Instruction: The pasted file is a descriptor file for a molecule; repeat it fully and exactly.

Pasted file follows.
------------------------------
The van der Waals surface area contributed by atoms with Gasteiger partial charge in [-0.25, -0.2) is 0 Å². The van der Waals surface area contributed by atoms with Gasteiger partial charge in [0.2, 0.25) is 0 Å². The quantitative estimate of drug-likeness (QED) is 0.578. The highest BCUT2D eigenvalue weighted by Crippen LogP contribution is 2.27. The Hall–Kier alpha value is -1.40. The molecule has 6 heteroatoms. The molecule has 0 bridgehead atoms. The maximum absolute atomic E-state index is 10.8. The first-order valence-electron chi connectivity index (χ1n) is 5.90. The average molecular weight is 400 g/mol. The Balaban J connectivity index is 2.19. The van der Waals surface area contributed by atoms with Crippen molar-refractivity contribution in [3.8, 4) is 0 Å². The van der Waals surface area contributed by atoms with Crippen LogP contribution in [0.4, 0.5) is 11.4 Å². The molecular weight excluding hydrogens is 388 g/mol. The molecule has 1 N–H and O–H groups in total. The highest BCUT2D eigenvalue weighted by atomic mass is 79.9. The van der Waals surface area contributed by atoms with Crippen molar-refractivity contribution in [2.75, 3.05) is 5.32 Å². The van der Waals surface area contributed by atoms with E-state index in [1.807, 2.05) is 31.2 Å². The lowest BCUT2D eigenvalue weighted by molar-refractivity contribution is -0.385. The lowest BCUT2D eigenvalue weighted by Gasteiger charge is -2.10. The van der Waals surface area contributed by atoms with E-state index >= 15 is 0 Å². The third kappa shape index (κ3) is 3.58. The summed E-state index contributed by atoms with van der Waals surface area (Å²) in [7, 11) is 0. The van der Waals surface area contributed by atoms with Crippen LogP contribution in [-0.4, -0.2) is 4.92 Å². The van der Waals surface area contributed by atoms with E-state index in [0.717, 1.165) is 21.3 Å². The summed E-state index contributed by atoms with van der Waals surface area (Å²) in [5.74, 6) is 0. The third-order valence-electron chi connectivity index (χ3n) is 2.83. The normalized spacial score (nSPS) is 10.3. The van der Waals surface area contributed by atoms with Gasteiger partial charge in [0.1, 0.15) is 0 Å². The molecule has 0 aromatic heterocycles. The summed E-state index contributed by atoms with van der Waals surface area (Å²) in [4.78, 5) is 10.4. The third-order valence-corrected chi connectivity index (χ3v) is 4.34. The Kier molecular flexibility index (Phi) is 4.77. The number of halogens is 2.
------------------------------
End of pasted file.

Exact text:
The van der Waals surface area contributed by atoms with Gasteiger partial charge in [-0.25, -0.2) is 0 Å². The van der Waals surface area contributed by atoms with Gasteiger partial charge in [0.2, 0.25) is 0 Å². The quantitative estimate of drug-likeness (QED) is 0.578. The highest BCUT2D eigenvalue weighted by Crippen LogP contribution is 2.27. The Hall–Kier alpha value is -1.40. The molecule has 6 heteroatoms. The molecule has 0 bridgehead atoms. The maximum absolute atomic E-state index is 10.8. The first-order valence-electron chi connectivity index (χ1n) is 5.90. The average molecular weight is 400 g/mol. The Balaban J connectivity index is 2.19. The van der Waals surface area contributed by atoms with Crippen molar-refractivity contribution in [3.8, 4) is 0 Å². The van der Waals surface area contributed by atoms with Crippen LogP contribution in [0.4, 0.5) is 11.4 Å². The molecular weight excluding hydrogens is 388 g/mol. The molecule has 1 N–H and O–H groups in total. The highest BCUT2D eigenvalue weighted by atomic mass is 79.9. The van der Waals surface area contributed by atoms with Crippen molar-refractivity contribution in [2.75, 3.05) is 5.32 Å². The van der Waals surface area contributed by atoms with E-state index in [1.807, 2.05) is 31.2 Å². The lowest BCUT2D eigenvalue weighted by molar-refractivity contribution is -0.385. The lowest BCUT2D eigenvalue weighted by Gasteiger charge is -2.10. The van der Waals surface area contributed by atoms with E-state index >= 15 is 0 Å². The third kappa shape index (κ3) is 3.58. The summed E-state index contributed by atoms with van der Waals surface area (Å²) in [7, 11) is 0. The van der Waals surface area contributed by atoms with Crippen LogP contribution in [-0.4, -0.2) is 4.92 Å². The van der Waals surface area contributed by atoms with E-state index in [0.717, 1.165) is 21.3 Å². The summed E-state index contributed by atoms with van der Waals surface area (Å²) in [5.74, 6) is 0. The third-order valence-electron chi connectivity index (χ3n) is 2.83. The normalized spacial score (nSPS) is 10.3. The van der Waals surface area contributed by atoms with Gasteiger partial charge in [0.1, 0.15) is 0 Å². The molecule has 0 aromatic heterocycles. The summed E-state index contributed by atoms with van der Waals surface area (Å²) in [4.78, 5) is 10.4. The third-order valence-corrected chi connectivity index (χ3v) is 4.34. The Kier molecular flexibility index (Phi) is 4.77. The number of halogens is 2.